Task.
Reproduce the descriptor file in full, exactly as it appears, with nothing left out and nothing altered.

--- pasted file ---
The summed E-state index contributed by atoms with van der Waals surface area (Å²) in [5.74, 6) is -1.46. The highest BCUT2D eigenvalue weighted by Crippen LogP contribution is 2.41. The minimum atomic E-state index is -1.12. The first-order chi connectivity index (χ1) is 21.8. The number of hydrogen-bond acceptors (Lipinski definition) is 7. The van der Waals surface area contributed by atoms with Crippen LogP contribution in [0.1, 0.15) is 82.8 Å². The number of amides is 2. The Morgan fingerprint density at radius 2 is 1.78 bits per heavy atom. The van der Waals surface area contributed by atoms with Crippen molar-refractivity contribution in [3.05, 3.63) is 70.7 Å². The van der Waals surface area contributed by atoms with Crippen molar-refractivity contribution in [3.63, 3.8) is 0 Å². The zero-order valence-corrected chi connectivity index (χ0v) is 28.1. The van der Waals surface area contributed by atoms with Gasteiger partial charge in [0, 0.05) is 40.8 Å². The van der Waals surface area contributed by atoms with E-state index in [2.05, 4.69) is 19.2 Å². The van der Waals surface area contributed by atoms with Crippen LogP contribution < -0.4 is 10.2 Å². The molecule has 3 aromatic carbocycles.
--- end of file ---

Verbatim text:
The summed E-state index contributed by atoms with van der Waals surface area (Å²) in [5.74, 6) is -1.46. The highest BCUT2D eigenvalue weighted by Crippen LogP contribution is 2.41. The minimum atomic E-state index is -1.12. The first-order chi connectivity index (χ1) is 21.8. The number of hydrogen-bond acceptors (Lipinski definition) is 7. The van der Waals surface area contributed by atoms with Crippen LogP contribution in [0.1, 0.15) is 82.8 Å². The number of amides is 2. The Morgan fingerprint density at radius 2 is 1.78 bits per heavy atom. The van der Waals surface area contributed by atoms with Crippen molar-refractivity contribution in [3.05, 3.63) is 70.7 Å². The van der Waals surface area contributed by atoms with Crippen molar-refractivity contribution in [3.63, 3.8) is 0 Å². The zero-order valence-corrected chi connectivity index (χ0v) is 28.1. The van der Waals surface area contributed by atoms with Gasteiger partial charge in [0, 0.05) is 40.8 Å². The van der Waals surface area contributed by atoms with E-state index in [2.05, 4.69) is 19.2 Å². The van der Waals surface area contributed by atoms with Crippen LogP contribution < -0.4 is 10.2 Å². The molecule has 3 aromatic carbocycles.